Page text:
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Treatment and Management

Neonatal Care

When a neonate with a cleft is born, a pediatrician has 3 major concerns:

  • Risk of aspiration because of communication between oral and nasal cavities
  • Airway obstruction (in addition to sequelae of aspiration, especially in Robin sequence in which the cleft palate [CP] is combined with micrognathia and the tongue has a normal size)
  • Difficulties with feeding of a child with a cleft and nasal regurgitation

These 3 factors are influenced by the presence of other major or minor anomalies that may, in association with a cleft, represent 1 of 300 known cleft syndromes. Therefore, a neonate with an orofacial cleft should be seen by a medical geneticist as soon as possible.

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Multidisciplinary Team

Most individuals with cleft lip, cleft palate, or both (and many individuals with other craniofacial anomalies) require the coordinated care of providers in many fields of medicine and dentistry, as well as those in speech pathology, otolaryngology, audiology, genetics, nursing, mental health, and social medicine.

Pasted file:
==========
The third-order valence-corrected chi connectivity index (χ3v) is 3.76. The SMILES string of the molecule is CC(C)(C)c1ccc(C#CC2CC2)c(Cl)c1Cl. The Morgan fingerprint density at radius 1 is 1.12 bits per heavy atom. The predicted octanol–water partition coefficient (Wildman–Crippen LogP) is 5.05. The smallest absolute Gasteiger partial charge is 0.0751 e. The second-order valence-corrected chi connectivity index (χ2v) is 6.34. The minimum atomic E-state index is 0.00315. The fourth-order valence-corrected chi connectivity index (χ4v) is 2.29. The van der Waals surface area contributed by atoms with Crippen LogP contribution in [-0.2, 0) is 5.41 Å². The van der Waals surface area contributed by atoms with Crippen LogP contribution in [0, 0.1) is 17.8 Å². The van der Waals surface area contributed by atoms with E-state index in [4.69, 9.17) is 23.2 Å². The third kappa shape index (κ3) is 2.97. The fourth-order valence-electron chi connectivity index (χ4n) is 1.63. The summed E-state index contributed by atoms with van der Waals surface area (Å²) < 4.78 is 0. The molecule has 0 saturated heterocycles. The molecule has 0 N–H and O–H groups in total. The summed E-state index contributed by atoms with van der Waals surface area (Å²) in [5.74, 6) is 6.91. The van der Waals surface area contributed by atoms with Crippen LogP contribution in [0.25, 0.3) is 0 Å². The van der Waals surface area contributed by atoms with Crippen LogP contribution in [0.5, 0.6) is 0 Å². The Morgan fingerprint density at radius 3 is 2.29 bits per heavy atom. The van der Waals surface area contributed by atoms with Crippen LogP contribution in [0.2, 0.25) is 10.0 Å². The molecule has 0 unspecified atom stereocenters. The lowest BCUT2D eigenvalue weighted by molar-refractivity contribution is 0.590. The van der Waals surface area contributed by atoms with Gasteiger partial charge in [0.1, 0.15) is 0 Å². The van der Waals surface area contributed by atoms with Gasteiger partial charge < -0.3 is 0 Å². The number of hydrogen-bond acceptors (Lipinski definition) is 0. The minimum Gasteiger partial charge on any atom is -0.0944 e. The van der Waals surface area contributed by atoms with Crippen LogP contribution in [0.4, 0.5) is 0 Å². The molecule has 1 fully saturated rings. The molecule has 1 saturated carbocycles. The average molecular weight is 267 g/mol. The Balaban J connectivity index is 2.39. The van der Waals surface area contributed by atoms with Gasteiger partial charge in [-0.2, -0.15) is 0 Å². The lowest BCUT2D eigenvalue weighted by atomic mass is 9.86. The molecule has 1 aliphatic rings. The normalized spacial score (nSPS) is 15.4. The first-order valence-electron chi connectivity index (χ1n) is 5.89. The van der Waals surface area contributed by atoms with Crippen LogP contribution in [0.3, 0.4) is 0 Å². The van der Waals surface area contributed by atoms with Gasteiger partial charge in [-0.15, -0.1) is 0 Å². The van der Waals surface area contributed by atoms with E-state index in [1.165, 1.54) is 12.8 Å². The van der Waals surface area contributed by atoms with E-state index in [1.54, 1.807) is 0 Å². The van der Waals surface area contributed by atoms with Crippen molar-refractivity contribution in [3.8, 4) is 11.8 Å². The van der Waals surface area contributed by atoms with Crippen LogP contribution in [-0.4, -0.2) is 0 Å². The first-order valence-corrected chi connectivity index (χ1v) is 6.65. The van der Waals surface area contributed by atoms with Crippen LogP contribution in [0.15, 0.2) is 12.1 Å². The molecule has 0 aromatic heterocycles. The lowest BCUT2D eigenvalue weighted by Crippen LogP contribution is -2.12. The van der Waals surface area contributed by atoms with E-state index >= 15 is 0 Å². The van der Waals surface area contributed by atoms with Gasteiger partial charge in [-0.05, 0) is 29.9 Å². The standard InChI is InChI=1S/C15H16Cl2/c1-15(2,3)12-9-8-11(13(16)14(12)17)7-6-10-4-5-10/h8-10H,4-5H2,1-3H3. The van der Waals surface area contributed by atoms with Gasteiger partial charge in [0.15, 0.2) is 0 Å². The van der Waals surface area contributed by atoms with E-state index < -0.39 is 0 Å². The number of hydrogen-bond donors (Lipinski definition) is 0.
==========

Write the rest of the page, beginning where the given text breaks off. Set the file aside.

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Surgical Therapy

Undoubtedly, closure of the cleft lip is the first major procedure that tremendously changes children's future development and ability to thrive. Variations occur in timing of the first lip surgery; however, the most usual time occurs at approximately age 3 months. Pediatricians used to strictly follow a rule of "three 10s" as a necessary requirement for identifying the child's status as suitable for surgery (ie, 10 lb, 10 mg/L of hemoglobin, and age 10 wk). Although pediatricians are presently much more flexible, and some surgeons may well justify a neonatal lip closure, considering the rule of three 10s is still very useful.

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